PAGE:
CHALMETTE; La (WGNO)-- January 8th, 1815 was a cold and wet day that often goes looked over as one of the most important dates in American history. It was the day that Andrew Jackson's troops protected the city of New Orleans for British seize, that ultimately ended the way of 1812.
In our very own back yard, you can walk the same soil the American and British soldiers fought for their respective countries on, and where 1,600 men are buried. It is seen as the most one-sided battle in the history of the war of 1812. After the final shot rang out, the total number of British casualties stood at 2,057. For the American side, it was just 71.
The battle of New Orleans is often looked over as the most important battle in the way, but the park rangers at the Chalmette Battlefield and cemetery make sure the memory lives on.
"It's key to our history because it reminds us how important New Orleans is," said Park ranger Kristy Wallish. "The whole reason they (this Bristish) came to New Orleans was this was the city that guarded the riches of the entire Mississippi valley. Everything in the middle of the country came to New Orleans to go to the world or came to New Orleans from the world to go to the rest of the country, and we are still that gateway. It's a great reminder of how important our city is, which you know we tend to take for granted because we live in it's riches every day."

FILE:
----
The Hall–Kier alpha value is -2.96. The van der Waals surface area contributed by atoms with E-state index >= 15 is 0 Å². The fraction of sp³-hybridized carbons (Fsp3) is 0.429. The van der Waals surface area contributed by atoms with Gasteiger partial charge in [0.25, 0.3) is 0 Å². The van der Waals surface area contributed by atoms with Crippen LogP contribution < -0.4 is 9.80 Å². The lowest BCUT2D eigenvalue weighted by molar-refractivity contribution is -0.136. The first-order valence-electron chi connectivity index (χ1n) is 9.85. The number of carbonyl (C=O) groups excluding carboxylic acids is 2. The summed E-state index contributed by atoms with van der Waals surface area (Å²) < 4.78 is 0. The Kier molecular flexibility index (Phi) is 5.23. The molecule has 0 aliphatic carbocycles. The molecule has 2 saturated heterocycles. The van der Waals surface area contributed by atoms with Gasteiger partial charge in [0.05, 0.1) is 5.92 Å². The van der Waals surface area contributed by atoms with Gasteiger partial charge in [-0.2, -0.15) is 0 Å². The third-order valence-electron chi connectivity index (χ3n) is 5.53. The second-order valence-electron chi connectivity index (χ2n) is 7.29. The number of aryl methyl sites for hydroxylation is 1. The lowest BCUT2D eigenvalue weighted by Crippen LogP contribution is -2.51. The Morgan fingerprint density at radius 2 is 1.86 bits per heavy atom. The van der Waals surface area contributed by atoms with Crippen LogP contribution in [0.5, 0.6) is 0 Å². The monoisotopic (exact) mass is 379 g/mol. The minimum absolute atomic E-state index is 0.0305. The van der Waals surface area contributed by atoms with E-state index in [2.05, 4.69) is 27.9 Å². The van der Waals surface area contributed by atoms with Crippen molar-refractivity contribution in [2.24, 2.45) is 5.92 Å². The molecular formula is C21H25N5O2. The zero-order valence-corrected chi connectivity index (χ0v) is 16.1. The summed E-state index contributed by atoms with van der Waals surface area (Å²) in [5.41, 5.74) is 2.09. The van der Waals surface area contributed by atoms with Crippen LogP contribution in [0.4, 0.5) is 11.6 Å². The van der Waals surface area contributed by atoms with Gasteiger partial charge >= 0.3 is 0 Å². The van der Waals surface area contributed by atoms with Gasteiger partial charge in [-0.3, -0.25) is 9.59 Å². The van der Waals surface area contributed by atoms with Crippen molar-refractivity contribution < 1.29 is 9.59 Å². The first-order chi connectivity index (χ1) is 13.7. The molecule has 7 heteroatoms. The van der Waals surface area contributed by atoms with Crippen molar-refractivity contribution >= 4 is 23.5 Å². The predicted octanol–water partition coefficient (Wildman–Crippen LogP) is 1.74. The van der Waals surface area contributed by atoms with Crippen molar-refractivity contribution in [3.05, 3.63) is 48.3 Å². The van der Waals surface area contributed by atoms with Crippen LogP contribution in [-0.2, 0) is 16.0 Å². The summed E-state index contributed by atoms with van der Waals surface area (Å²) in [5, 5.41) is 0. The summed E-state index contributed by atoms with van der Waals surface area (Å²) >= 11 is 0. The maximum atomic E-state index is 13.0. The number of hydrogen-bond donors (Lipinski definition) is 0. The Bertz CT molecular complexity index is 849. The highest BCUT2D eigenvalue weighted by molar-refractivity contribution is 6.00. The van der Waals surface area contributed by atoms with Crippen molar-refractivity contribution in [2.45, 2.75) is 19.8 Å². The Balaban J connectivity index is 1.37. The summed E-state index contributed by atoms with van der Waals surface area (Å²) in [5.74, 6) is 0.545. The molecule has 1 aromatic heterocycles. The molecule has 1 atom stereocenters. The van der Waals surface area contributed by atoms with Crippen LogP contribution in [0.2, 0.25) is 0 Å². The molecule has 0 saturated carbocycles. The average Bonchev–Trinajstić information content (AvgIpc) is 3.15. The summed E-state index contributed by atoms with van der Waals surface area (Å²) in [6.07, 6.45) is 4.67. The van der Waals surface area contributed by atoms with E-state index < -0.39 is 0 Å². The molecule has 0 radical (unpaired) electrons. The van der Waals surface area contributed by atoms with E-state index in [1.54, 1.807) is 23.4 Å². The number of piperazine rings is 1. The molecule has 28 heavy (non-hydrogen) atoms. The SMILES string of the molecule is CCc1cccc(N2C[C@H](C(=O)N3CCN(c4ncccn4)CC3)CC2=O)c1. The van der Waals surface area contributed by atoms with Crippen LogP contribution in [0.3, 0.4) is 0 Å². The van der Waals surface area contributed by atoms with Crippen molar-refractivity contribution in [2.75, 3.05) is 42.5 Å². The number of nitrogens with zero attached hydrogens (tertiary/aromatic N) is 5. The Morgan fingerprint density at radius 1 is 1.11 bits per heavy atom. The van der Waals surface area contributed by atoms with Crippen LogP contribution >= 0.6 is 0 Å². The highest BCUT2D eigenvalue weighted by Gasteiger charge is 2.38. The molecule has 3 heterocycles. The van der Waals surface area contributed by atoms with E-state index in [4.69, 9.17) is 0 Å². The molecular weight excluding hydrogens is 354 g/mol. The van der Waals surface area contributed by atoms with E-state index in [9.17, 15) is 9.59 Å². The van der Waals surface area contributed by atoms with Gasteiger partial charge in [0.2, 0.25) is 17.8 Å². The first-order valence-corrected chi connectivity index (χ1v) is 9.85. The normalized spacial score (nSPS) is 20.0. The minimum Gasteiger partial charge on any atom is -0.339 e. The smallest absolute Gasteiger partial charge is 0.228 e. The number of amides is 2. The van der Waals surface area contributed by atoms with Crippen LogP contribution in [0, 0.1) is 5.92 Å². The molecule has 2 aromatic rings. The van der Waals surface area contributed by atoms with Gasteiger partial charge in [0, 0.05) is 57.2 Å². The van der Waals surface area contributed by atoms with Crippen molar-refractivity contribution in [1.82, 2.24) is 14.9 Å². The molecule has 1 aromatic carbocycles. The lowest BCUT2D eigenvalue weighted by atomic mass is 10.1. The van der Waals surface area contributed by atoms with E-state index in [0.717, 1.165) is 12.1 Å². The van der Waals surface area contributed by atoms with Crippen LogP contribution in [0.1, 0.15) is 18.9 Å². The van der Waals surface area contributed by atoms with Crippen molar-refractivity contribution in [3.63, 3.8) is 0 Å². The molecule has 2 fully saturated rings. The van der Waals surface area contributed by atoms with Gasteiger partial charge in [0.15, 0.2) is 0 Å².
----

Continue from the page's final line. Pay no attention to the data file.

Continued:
Sunday, on the 202nd anniversary of the battle, park rangers, officials from St. Bernard Parish, the British Consulate of Houston, and members of the Choctaw Indian tribe were present to commemorate the battle.
Members of the military visited the site to pay their respects and help maintain the integrity of the history.
"As a member of a military family I think it's really important to visit these sites so we learn from our mistakes and can help pass that information along to our children," said Kelly Hendricks. "It was interesting know that the British flag is here to show where they advanced. I think the most interesting thing was the Choctaw Indians that were involved in the battle and stood side by side with the people that were here and fought against the British."